Right after my hemorrhage and in spite of my slowed thinking, I sent off packages of my MRIs, C, and all related medical records to various specialists around the country for their opinions. I scheduled telephone consults with most doctors even though seeing them in person is always best.

I contacted and spoke with the following neurosurgeons:

Dr. Michael Lawton at UCSF
Dr. Robert Spetzler at The Barrow Institute (no)
Dr. Neil Martin at UCLA no but referred me to Dr Nadar Pouratian (see below)
Drs. Duke Sampson and Hunt Batjer at UT Southwestern (Batjer had just left Northwestern and started at UT Southwestern at that time as Dr. Sampson was getting ready to retire). I actually went to see both Drs in person and met with the neuro-interventional radiologist, Dr. Neil Pride.

Every neurosurgeon (except Dr Batjer) said don’t touch it as risks of permanent deficits with surgery were too high. Some said my only option was to try stereotactic radio surgery with craniotomy at the end but still couldn’t guarantee no deficits.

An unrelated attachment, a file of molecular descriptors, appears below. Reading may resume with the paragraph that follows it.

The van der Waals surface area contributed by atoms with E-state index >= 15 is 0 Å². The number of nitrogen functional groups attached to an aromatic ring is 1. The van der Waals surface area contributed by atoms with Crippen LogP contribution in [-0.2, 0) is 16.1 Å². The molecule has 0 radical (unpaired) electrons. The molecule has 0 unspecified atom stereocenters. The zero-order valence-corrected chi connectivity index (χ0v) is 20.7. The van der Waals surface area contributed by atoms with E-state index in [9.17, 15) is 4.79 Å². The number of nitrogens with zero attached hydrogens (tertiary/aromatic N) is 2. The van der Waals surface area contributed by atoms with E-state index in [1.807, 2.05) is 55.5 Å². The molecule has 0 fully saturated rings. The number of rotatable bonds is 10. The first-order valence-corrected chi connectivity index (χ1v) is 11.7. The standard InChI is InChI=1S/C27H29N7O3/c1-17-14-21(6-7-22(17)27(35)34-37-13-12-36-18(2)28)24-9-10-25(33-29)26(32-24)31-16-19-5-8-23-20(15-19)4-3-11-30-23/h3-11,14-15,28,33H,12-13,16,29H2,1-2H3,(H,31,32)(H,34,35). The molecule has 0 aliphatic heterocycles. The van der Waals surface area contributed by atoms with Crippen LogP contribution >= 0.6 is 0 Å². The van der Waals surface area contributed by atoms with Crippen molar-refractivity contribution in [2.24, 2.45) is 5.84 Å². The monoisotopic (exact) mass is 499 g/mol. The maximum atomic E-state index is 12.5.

Some of the neurosurgeons referred me to the following neurosurgeons specializing in radiation or neuro-interventionalists:

Dr Michael McDermott at UCSF (3 Gamma knife treatments + craniotomy, if anything. Wasn’t too encouraging in my situation. Had consult in-person.)
Dr. Lee Pride at UT Southwestern (skeptical, had consult in-person.)
Dr. Nadar Pouratian at UCLA (could try hypo-fractionated radiation. Probably safest route but no guarantee of complete obliteration. Would still need craniotomy in the end with all the accompanying risks.)

After much soul-searching, I decided to run the risk of possible future hemorrhage based on all the recommendations. I would rather have quality of life now and be fully functional.